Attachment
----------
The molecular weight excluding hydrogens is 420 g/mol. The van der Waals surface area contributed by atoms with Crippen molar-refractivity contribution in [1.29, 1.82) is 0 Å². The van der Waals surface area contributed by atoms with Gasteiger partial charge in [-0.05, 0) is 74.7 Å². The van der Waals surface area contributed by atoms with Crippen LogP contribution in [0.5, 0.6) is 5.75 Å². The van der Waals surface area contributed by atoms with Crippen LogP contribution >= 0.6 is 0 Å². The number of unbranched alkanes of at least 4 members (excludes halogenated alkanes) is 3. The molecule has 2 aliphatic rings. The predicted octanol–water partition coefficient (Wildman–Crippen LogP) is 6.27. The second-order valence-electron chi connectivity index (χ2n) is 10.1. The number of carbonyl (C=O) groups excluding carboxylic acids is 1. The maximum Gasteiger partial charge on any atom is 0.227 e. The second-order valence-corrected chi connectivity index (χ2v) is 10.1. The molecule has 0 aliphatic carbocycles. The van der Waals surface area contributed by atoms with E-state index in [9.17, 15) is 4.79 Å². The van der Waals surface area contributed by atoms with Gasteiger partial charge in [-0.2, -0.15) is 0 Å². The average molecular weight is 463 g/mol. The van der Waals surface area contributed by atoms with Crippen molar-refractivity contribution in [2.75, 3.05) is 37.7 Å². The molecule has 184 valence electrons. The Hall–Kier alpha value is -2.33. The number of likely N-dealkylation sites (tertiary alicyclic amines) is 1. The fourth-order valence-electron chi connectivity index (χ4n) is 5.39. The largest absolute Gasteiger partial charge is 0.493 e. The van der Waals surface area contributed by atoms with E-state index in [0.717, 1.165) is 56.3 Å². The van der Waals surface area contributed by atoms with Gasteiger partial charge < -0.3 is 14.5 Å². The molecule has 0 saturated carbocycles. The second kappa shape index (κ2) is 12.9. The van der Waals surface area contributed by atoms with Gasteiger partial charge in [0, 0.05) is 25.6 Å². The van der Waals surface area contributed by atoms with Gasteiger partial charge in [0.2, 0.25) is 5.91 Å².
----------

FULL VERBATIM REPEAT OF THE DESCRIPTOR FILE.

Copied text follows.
The molecular weight excluding hydrogens is 420 g/mol. The van der Waals surface area contributed by atoms with Crippen molar-refractivity contribution in [1.29, 1.82) is 0 Å². The van der Waals surface area contributed by atoms with Gasteiger partial charge in [-0.05, 0) is 74.7 Å². The van der Waals surface area contributed by atoms with Crippen LogP contribution in [0.5, 0.6) is 5.75 Å². The van der Waals surface area contributed by atoms with Crippen LogP contribution >= 0.6 is 0 Å². The number of unbranched alkanes of at least 4 members (excludes halogenated alkanes) is 3. The molecule has 2 aliphatic rings. The predicted octanol–water partition coefficient (Wildman–Crippen LogP) is 6.27. The second-order valence-electron chi connectivity index (χ2n) is 10.1. The number of carbonyl (C=O) groups excluding carboxylic acids is 1. The maximum Gasteiger partial charge on any atom is 0.227 e. The second-order valence-corrected chi connectivity index (χ2v) is 10.1. The molecule has 0 aliphatic carbocycles. The van der Waals surface area contributed by atoms with E-state index in [9.17, 15) is 4.79 Å². The van der Waals surface area contributed by atoms with Gasteiger partial charge in [-0.2, -0.15) is 0 Å². The average molecular weight is 463 g/mol. The van der Waals surface area contributed by atoms with Crippen molar-refractivity contribution in [2.75, 3.05) is 37.7 Å². The molecule has 184 valence electrons. The Hall–Kier alpha value is -2.33. The number of likely N-dealkylation sites (tertiary alicyclic amines) is 1. The fourth-order valence-electron chi connectivity index (χ4n) is 5.39. The largest absolute Gasteiger partial charge is 0.493 e. The van der Waals surface area contributed by atoms with E-state index in [0.717, 1.165) is 56.3 Å². The van der Waals surface area contributed by atoms with Gasteiger partial charge < -0.3 is 14.5 Å². The molecule has 0 saturated carbocycles. The second kappa shape index (κ2) is 12.9. The van der Waals surface area contributed by atoms with Gasteiger partial charge in [0, 0.05) is 25.6 Å². The van der Waals surface area contributed by atoms with Gasteiger partial charge in [0.2, 0.25) is 5.91 Å².